Yesterday I wrote a [meandering] post about moving people around in an agency in the effort to encourage collaboration with folks you probably see every day, but you usually don’t talk to.
The logic is that more collaboration and creativity will spark if you engage in spontaneous conversation with someone you’ve seen around the place, but just don’t chat with regularly.
Then, in the midst of searching for just the right photo for my post, I got caught up in another topic that gripes me and it is the concept of Open Space – via a lovely piece in the National Post about a book called Cubed and how the lame concept of no walls fails to make anyone more collaborative.
Sorry for the tossed salad of topics yesterday. So to clarify: 1.) moving people around is dumb and a waste of time; and 2.) open space is worse.
So today is about Open Space – and a couple other things.
There’s nothing like reading something that validates one’s opinion (based on having actually experienced it, mind you) in a respected journalistic setting. And Canadian to boot.
As I said yesterday, yes I actually had to listen to a coordinator explain Fireball shots to her mom over the phone. I had work to get done. I only wish I could have been in on the call because this woman just wasn’t gettin’ the whole gist of Fireball shots.
I wanted to crawl through that iPhone and say, “Fireball is cinnamon-flavored whisky – that’s a form of alcohol, honey, you drink it in one gulp – and by the way, you’re making me crazy. Understand fast because this call is OVER.”
But I didn’t. I did what every other person in any Open Space Agency does. Put on headphones, logged into Pandora and listened to Tom Petty.
By the way, Fireball is Canadian too.
Barnes & Noble Tangent
So, I read the article, I went online and ordered the book to pick up at my local Barnes & Noble. I planned to read as much as possible last night and wow you with enhanced knowledge, but alas, my $17.38 purchase came through, confirmed via text, that the price in store is actually $26.95.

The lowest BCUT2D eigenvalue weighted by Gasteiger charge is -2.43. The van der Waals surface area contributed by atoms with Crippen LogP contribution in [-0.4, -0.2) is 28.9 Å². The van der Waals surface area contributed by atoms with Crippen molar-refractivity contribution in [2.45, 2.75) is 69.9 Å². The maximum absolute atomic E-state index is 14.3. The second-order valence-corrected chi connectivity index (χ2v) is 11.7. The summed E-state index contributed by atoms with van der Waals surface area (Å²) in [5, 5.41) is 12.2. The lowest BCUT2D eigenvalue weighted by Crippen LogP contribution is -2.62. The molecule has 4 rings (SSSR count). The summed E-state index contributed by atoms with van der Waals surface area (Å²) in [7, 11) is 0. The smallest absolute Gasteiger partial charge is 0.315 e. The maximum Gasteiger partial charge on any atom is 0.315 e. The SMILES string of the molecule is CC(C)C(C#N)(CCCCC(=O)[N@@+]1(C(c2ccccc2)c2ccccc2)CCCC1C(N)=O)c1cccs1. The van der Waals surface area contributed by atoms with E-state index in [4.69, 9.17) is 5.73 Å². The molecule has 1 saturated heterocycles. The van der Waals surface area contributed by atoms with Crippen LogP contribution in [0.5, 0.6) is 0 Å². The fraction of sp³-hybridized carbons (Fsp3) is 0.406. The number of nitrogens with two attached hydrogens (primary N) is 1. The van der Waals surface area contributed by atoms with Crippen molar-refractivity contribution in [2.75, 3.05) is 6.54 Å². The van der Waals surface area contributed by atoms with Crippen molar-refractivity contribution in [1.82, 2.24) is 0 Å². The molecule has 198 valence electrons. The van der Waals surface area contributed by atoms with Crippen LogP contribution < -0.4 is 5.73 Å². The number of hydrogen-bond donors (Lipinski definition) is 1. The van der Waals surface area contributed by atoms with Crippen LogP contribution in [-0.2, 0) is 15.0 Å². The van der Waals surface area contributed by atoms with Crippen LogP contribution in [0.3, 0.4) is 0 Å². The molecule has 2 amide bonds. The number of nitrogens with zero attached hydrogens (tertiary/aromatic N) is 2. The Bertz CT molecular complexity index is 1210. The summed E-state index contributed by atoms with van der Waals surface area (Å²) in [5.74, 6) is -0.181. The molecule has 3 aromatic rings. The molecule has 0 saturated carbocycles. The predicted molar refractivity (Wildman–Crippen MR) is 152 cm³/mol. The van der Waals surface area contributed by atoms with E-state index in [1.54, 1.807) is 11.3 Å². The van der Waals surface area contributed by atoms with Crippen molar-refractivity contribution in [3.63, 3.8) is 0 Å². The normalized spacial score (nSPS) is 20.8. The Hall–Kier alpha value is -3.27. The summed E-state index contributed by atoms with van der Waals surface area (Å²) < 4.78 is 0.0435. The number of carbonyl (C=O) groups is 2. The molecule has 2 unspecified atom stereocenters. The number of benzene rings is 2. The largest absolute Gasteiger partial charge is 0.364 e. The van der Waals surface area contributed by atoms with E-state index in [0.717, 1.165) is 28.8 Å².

Oh, mon dieu. I went to B&N, asked for my book at the counter and said, “I have a question.” The clerk responded immediately with, “We charge the full price, not online price” . . . as she put the book back on the shelf. They have my name, email address and phone number. Good Job. I retraced my online steps, and sure enough, missed it. The real price was there in the final step. I was just so thrilled to validate everything I know about Open Space I was blinded.
So I came home and ordered Cubed: A Secret History of the Workplace from Amazon, free shipping and it was even cheaper than B&N - $17.04. Ha!
Back to Open Space The Saga
Since I didn’t read-up on everything I know to be evil and true about Open Space, I’ll share some of the highlights of the article.
“The irony of the cubicle is that it was designed to save workers from the kind of chaos of what was essentially an open-plan setup,” Mr. Saval said in an interview . . .
About the return of Open Space
“The first time it’s tragedy, the second time it’s farce,” [Saval] said of this concept, which was prone to complaints about noise and distraction. “They’re repeating the same mistakes they made in the 1950s when the Germans introduced the more open flexible landscape. It’s sort of silly that that’s happening… there’s some dishonesty and bad faith in it. It’s obviously cheaper to cram more people into less space.”
The problem with Open Space is that everything is a distraction. Collaboration happens either in meeting rooms or collaboration spaces – which are usually booked – or off-site at Coffee Bean (okay, Starbucks too).
So why build all those meeting areas and collaboration spaces when you can just create real office space so people can get work done? As my experience in an old-fashioned agency back in the ‘90s clearly demonstrated – everyone had an office. With a door. And there was constant collaboration going on within those offices. Just because an individual has an office doesn’t mean he or she is going to sit in there and work alone. It’s just not the nature of the agency business. We collaborate and then we get some alone time.
We need that time alone. Great creative ideas do emerge when we can just sit and ponder on the problem. Awesome solutions don’t happen when you’re distracted by your desk-mate getting their voicemail on the speaker phone. As noted in the heavily commented piece in the New York Times, “Headphones are the new wall.”
There is one thing worse than Open Space. That’s hotelling. I’ve done that too. Bad idea devised by cheap bastards.
Bottom line, it’s either management’s brilliant idea to create serendipity, or an effort to cut the cost of overhead. Perhaps it’s one in disguise of the other. Creepy.
But you know, we still get the work done anyway.
Hooray for you guys! Now let’s shove-off with some Tom Petty – who isn’t Canadian.